The bluebonnet might be the state flower of Texas, but it's iris fields forever at the Rainbow Iris Farm outside of Schwertner.
The Rainbow Iris Farm grows what may be the perfect flower for Texas. The modern iris, or bearded iris as it is called by horticulturists, is drought-resistant, low-maintenance, and evergreen. Few other imported flowers are as well-prepared to survive the capricious Texas weather.
These aren't your grandmother's irises. Although the modern iris, developed since the 1960s, has a lot in common with the dagger-leafed plants that survive unattended in a forgotten patch next to your old aunt's house, the new breed is a heartier lot. Named for the goddess of the rainbow, the iris truly comes in a rainbow of colors.
Bearded irises are named for a fuzzy appendage attached to the base of the fall petal of the bloom. The variety has the characteristic of being taller than the older common varieties of irises. The blooms tend to last longer and while the blooms of the older varieties are about the size of a baseball, the modern iris flowers can be as large as a softball.
The grandma varieties tend to be more tolerant of shaded areas, while the moderns love a good sunny spot. Both prefer a dry, well-drained location. The moderns tend to extend the blooming season past the traditional early spring period. They also come in three varieties: early, mid, and late bloomers. By mixing varieties, a garden can have blooms from March through June, and longer.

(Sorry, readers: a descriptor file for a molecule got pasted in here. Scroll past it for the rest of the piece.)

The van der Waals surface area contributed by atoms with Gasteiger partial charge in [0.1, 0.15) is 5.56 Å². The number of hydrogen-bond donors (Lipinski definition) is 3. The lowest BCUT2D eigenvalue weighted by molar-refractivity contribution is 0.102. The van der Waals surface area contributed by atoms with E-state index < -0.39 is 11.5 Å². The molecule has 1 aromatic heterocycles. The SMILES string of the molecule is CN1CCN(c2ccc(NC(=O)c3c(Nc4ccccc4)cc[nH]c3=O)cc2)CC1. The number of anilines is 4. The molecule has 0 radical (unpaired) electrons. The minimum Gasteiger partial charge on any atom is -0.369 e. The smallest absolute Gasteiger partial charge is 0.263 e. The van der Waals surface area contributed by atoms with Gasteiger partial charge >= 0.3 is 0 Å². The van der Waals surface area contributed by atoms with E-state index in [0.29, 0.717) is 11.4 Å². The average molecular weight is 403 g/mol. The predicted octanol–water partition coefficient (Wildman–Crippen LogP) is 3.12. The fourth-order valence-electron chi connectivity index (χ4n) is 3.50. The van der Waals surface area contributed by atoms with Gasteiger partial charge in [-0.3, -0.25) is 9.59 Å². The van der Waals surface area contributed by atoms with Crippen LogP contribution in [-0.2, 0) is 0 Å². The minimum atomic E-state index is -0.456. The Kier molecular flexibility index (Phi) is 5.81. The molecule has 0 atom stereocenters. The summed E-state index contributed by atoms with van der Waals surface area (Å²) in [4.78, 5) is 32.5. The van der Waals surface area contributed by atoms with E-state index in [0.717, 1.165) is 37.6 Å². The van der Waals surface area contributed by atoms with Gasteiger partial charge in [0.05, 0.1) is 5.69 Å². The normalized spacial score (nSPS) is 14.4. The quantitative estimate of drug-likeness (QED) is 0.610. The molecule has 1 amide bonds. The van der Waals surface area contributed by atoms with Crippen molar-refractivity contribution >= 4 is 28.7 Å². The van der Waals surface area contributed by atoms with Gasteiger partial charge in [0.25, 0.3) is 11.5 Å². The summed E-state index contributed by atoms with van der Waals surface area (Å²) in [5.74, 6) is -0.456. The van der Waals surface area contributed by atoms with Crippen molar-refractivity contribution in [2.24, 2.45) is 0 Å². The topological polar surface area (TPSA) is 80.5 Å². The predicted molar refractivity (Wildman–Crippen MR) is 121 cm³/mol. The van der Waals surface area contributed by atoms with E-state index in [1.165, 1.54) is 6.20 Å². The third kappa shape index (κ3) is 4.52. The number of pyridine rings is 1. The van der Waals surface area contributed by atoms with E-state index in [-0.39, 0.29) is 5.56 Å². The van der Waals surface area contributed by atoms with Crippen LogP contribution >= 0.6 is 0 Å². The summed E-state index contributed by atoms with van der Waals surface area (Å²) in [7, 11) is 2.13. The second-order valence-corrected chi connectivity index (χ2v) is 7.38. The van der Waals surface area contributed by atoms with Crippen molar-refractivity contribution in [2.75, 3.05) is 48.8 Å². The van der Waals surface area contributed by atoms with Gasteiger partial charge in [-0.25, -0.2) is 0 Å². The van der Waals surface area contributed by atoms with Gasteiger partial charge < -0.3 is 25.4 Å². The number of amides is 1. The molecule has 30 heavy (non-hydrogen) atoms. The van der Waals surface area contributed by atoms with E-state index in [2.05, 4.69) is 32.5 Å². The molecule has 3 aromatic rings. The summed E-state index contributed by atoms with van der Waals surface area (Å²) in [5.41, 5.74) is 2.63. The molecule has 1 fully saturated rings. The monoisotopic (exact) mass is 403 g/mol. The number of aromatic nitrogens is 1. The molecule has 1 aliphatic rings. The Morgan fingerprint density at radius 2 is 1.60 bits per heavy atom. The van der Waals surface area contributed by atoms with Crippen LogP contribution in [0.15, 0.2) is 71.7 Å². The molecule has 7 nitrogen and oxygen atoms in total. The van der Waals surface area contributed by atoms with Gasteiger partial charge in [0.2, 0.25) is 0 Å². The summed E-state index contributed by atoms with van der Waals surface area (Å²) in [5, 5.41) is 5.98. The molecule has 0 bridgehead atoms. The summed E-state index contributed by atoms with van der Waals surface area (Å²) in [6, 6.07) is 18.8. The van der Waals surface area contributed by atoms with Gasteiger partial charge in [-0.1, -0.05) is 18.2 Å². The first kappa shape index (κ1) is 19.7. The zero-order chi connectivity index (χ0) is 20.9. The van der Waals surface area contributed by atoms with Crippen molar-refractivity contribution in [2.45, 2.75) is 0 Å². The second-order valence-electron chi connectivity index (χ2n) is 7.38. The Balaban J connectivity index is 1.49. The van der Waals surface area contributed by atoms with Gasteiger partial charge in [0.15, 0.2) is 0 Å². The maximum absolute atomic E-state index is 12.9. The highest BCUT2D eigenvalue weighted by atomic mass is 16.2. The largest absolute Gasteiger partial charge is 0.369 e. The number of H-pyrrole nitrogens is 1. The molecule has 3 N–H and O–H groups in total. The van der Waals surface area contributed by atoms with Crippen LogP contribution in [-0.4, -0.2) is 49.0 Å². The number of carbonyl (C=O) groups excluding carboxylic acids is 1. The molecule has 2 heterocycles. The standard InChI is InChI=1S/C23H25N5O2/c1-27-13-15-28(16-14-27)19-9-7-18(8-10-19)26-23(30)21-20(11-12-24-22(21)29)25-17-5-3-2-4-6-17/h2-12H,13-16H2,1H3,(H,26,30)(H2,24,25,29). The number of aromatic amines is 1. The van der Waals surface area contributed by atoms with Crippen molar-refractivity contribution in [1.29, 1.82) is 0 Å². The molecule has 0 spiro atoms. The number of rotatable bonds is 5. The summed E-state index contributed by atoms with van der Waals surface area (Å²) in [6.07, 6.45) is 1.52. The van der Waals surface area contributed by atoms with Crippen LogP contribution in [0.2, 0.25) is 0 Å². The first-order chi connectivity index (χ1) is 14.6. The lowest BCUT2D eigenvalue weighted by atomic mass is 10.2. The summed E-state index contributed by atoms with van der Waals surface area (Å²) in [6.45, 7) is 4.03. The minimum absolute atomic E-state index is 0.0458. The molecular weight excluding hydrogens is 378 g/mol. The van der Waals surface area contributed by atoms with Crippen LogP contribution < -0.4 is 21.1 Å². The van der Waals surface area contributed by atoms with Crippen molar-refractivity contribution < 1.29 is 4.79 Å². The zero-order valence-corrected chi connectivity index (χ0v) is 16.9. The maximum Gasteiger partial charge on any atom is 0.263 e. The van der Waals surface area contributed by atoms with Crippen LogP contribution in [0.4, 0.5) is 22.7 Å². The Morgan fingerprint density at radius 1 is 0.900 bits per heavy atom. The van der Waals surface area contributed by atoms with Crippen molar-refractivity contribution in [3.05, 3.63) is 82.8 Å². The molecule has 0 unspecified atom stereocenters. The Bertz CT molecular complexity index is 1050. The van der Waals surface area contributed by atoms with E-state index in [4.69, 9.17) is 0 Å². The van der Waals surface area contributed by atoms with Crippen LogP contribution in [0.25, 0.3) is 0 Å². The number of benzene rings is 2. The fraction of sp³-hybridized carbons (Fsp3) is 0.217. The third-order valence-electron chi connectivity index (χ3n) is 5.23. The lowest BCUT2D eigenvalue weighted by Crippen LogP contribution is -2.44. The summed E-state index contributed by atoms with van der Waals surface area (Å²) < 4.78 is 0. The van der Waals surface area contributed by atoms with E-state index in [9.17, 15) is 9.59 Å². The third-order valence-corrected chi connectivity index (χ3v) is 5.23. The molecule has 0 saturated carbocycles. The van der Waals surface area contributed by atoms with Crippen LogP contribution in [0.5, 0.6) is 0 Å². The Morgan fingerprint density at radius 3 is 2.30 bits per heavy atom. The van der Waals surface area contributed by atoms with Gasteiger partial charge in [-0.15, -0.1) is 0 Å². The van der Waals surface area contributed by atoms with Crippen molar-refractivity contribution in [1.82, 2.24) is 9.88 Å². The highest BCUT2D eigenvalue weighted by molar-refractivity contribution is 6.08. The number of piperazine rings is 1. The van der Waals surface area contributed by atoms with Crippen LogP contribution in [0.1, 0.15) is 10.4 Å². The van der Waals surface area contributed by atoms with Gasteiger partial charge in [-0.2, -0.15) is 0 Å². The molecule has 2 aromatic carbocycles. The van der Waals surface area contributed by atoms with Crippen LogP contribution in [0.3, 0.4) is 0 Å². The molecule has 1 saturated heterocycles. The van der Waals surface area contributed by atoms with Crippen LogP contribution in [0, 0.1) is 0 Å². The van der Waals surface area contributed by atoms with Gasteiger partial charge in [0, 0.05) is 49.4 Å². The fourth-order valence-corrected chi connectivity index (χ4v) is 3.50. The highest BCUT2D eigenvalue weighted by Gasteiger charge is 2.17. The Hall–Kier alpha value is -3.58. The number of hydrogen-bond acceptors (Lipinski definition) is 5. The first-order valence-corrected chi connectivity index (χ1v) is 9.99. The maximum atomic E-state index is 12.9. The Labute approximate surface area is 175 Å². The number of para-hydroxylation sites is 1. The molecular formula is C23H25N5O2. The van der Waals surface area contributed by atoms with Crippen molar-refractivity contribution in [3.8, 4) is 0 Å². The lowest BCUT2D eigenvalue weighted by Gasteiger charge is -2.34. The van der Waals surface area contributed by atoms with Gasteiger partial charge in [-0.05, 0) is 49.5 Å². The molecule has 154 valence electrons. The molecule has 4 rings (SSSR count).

With the introduction of the modern hybrid varieties, the rainbow of colors has increased to almost every shade imaginable from a velvet black to a snow white with gold. The names of the varieties are almost as colorful as the blooms themselves. Names like April in Paris, Honky Tonk Blues, Grape Adventure, and Unforgettable Fire conjure images of spectacular spring color. There must be some old rock & rollers in the business of developing new breeds because some of the newer varieties have names like Sugar Magnolia, Stairway to Heaven, Velvet Underground, Good Vibration, and Wild Thing.
Cross-pollination of the iris no longer can be left to nature because the blooms are so large, the bees can't get into the inner portions of the plant. Inside the bloom are the male and female sex organs. Horticulturists have to gently remove the stamen and rub it across the style crest of another plant to exchange genes. This provides a more consistent variety of blooms on a plant that is otherwise undistinguishable from other types of irises. It can take as long as three years before a hybridizer knows whether the blooms are what he wants.
Cliff and Rita Snyder discovered the wonders of irises when he cleaned out a flowerbed at her grandmother's farm up the road from their Rainbow Iris Farm outside of Schwertner. Rather than throw away the extra plants, they sold the irises to a local nursery. The couple also wanted to supplement the garden with some new plants.